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John Jacob Astor, 1st Baron Astor of Hever: Wikis


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Lieutenant-Colonel John Jacob Astor, 1st Baron Astor of Hever DL (20 May 1886 – 19 July 1971) was a military officer, statesman, a newspaper proprietor, and a member of the prominent Astor family. He is sometimes referred to as "John Jacob Astor V", especially in standard genealogies of the Astor family.

Lord Astor of Hever was born in New York City in 1886, the fourth child of William Waldorf Astor, 1st Viscount Astor (1848–1919) and Mary Dahlgren Paul (1858–1894). He was a boy of five when his family left New York to live in England. He was raised on an estate purchased by his father at Cliveden-on-Thames in Buckinghamshire and was educated at Eton College and at New College, Oxford.


Olympic Games

Olympic medal record
Men's Rackets
Gold 1908 London Men's doubles
Bronze 1908 London Men's singles

John Jacob Astor represented Great Britain in rackets at the 1908 Summer Olympics, winning the gold medal in the men's doubles competition together with Vane Pennell, and winning bronze in the men's singles event.

Army life

He served in the Life Guards and was Aide-de-Camp to Baron Hardinge, Viceroy of India between 1911 and 1914. He served in the British army during World War I, rising to the rank of Lt. Colonel and was awarded the Légion d'Honneur as a Chevalier. He held the office of Lieutenant of the City of London in 1926. He was Honorary Colonel of the Kent and Sussex Royal Guard Artillery, between 1927 and 1946 and Honorary Colonel of the 23rd London Regiment, between 1928 and 1949. He held the office of Deputy Lieutenant of Kent from 1936 to 1962 and was Lieutenant-Colonel of the 5th Battalion, City of London (Home Guard) between 1940 and 1944.


On 28 August 1916 married Violet Mary Elliot-Murray-Kynynmound, (28 May 1889 – 3 January 1965), the daughter of the 4th Earl of Minto. They had three children:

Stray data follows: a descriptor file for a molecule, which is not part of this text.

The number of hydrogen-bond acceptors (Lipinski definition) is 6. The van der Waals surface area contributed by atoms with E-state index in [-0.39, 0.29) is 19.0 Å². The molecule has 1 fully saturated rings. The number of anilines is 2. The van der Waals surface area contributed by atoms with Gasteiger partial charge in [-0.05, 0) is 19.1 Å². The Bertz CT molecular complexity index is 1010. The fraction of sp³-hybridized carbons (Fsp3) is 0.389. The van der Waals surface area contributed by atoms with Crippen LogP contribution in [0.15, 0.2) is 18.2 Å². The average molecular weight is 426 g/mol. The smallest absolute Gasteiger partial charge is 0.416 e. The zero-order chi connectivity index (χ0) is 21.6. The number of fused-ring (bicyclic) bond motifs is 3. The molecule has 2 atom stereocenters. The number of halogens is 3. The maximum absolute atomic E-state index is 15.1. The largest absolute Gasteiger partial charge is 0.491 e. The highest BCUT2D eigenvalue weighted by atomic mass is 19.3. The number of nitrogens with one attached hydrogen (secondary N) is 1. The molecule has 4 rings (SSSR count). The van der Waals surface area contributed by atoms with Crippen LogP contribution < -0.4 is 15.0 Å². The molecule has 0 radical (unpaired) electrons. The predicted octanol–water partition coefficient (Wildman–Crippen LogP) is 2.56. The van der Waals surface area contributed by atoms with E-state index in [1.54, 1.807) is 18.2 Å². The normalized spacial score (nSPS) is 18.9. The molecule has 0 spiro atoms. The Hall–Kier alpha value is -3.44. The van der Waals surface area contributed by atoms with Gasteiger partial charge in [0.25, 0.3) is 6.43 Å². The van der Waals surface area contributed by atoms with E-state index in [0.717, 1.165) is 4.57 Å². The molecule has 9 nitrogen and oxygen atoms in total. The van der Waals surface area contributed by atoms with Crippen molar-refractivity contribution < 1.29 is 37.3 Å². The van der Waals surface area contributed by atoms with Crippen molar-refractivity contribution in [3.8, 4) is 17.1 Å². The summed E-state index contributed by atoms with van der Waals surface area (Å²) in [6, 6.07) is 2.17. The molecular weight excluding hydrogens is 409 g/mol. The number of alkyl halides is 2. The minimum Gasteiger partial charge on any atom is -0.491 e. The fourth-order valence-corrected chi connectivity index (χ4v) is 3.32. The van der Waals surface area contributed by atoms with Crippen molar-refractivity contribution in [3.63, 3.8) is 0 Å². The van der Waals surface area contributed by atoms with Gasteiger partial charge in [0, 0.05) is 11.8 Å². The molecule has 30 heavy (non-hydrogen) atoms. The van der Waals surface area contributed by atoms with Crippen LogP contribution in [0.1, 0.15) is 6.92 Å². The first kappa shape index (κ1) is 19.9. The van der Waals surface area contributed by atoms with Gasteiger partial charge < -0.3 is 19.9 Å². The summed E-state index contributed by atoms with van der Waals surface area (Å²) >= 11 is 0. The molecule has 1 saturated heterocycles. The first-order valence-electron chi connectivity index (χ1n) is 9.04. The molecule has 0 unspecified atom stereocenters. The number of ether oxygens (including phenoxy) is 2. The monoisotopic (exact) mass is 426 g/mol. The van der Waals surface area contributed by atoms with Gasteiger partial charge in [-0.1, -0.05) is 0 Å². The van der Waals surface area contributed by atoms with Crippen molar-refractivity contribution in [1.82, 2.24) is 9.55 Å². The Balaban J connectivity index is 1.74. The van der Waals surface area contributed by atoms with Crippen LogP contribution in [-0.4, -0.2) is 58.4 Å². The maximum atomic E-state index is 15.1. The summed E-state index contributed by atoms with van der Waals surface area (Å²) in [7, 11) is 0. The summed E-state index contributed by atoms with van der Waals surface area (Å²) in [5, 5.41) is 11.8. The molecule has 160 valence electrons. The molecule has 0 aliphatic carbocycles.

He was a director of the Great Western Railway between 1929 and 1946. He held the office of Justice of the Peace for Kent between 1929 and 1962. He was a director of Hambros Bank between 1934 and 1960. He was Vice-Chairman of Phoenix Insurance between 1941 and 1952 and Chairman of between 1952 and 1958. He was a director of Barclays Bank between 1942 and 1952.

On his father's death in 1919, John Astor inherited Hever Castle near Edenbridge, Kent where he lived the life of an English country gentleman. In 1922, he purchased The Times newspaper following the death of its owner, Alfred Harmsworth, 1st Viscount Northcliffe. During his tenure as head of The Times, John Astor had the newspaper sponsor Edmund Hillary's expedition that made the first successful climb to the summit of Mount Everest. Astor remained chairman of the paper until 1959 when his son Gavin took over. In 1966, The Times was sold to Canadian newspaper tycoon, Roy Thomson.

In addition to his newspaper business, John Astor served in politics, as Alderman of the London County Council between 1922 and 1925, and in the Parliament of the United Kingdom for 23 years as Unionist Member of Parliament for Dover from 1922 to 1945. On 21 January 1956 he was created Baron Astor of Hever, of Hever Castle, co. Kent.


On his death in 1971 (in Cannes, France), selected artworks from the family's vast collection were bequeathed to the National Gallery including the prized "Thames below Westminster" by Claude Monet.

John and Violet Astor are buried together on the grounds of Hever Castle, which, since 1983, has been owned by Broadland Properties Limited and is a major tourist attraction.


External links

Parliament of the United Kingdom
Preceded by
Sir Thomas Andrew Polson
Member of Parliament for Dover
Succeeded by
John Thomas
Peerage of the United Kingdom
New creation Baron Astor of Hever
Succeeded by
Gavin Astor
Media offices
New office Chairman of the General Council of the Press
Succeeded by
Linton Andrews


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